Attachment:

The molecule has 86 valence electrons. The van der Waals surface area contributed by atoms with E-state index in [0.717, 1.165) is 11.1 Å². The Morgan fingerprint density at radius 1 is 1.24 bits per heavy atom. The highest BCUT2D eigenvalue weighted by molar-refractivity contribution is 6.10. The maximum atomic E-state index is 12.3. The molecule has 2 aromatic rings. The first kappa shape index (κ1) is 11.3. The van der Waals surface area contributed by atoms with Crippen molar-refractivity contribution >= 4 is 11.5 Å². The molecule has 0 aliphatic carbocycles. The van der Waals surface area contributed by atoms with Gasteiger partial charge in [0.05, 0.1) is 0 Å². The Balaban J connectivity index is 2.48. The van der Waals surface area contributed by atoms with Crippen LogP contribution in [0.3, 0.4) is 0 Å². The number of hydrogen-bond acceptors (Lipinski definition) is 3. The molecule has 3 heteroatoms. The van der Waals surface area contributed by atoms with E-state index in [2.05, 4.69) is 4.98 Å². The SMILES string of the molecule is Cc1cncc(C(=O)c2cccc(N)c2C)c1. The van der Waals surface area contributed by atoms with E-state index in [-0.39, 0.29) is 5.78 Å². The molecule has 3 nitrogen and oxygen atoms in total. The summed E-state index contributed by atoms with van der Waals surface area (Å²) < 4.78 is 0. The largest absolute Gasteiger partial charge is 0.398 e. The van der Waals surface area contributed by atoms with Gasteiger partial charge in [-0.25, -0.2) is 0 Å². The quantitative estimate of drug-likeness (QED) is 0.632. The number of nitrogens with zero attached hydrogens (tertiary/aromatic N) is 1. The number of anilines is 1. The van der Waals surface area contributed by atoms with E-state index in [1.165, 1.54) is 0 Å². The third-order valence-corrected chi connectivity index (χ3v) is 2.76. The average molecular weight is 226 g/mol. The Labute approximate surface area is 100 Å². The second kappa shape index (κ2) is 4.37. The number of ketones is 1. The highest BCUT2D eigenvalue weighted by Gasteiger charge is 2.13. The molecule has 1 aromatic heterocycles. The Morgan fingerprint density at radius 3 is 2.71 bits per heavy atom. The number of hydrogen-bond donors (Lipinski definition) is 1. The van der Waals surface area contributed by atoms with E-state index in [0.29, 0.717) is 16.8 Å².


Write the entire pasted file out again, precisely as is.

The molecule has 86 valence electrons. The van der Waals surface area contributed by atoms with E-state index in [0.717, 1.165) is 11.1 Å². The Morgan fingerprint density at radius 1 is 1.24 bits per heavy atom. The highest BCUT2D eigenvalue weighted by molar-refractivity contribution is 6.10. The maximum atomic E-state index is 12.3. The molecule has 2 aromatic rings. The first kappa shape index (κ1) is 11.3. The van der Waals surface area contributed by atoms with Crippen molar-refractivity contribution >= 4 is 11.5 Å². The molecule has 0 aliphatic carbocycles. The van der Waals surface area contributed by atoms with Gasteiger partial charge in [0.05, 0.1) is 0 Å². The Balaban J connectivity index is 2.48. The van der Waals surface area contributed by atoms with Crippen LogP contribution in [0.3, 0.4) is 0 Å². The number of hydrogen-bond acceptors (Lipinski definition) is 3. The molecule has 3 heteroatoms. The van der Waals surface area contributed by atoms with E-state index in [2.05, 4.69) is 4.98 Å². The SMILES string of the molecule is Cc1cncc(C(=O)c2cccc(N)c2C)c1. The van der Waals surface area contributed by atoms with E-state index in [-0.39, 0.29) is 5.78 Å². The molecule has 3 nitrogen and oxygen atoms in total. The summed E-state index contributed by atoms with van der Waals surface area (Å²) < 4.78 is 0. The largest absolute Gasteiger partial charge is 0.398 e. The van der Waals surface area contributed by atoms with Gasteiger partial charge in [-0.25, -0.2) is 0 Å². The quantitative estimate of drug-likeness (QED) is 0.632. The number of nitrogens with zero attached hydrogens (tertiary/aromatic N) is 1. The number of anilines is 1. The van der Waals surface area contributed by atoms with E-state index in [1.165, 1.54) is 0 Å². The third-order valence-corrected chi connectivity index (χ3v) is 2.76. The average molecular weight is 226 g/mol. The Labute approximate surface area is 100 Å². The second kappa shape index (κ2) is 4.37. The number of ketones is 1. The highest BCUT2D eigenvalue weighted by Gasteiger charge is 2.13. The molecule has 1 aromatic heterocycles. The Morgan fingerprint density at radius 3 is 2.71 bits per heavy atom. The number of hydrogen-bond donors (Lipinski definition) is 1. The van der Waals surface area contributed by atoms with E-state index in [0.29, 0.717) is 16.8 Å².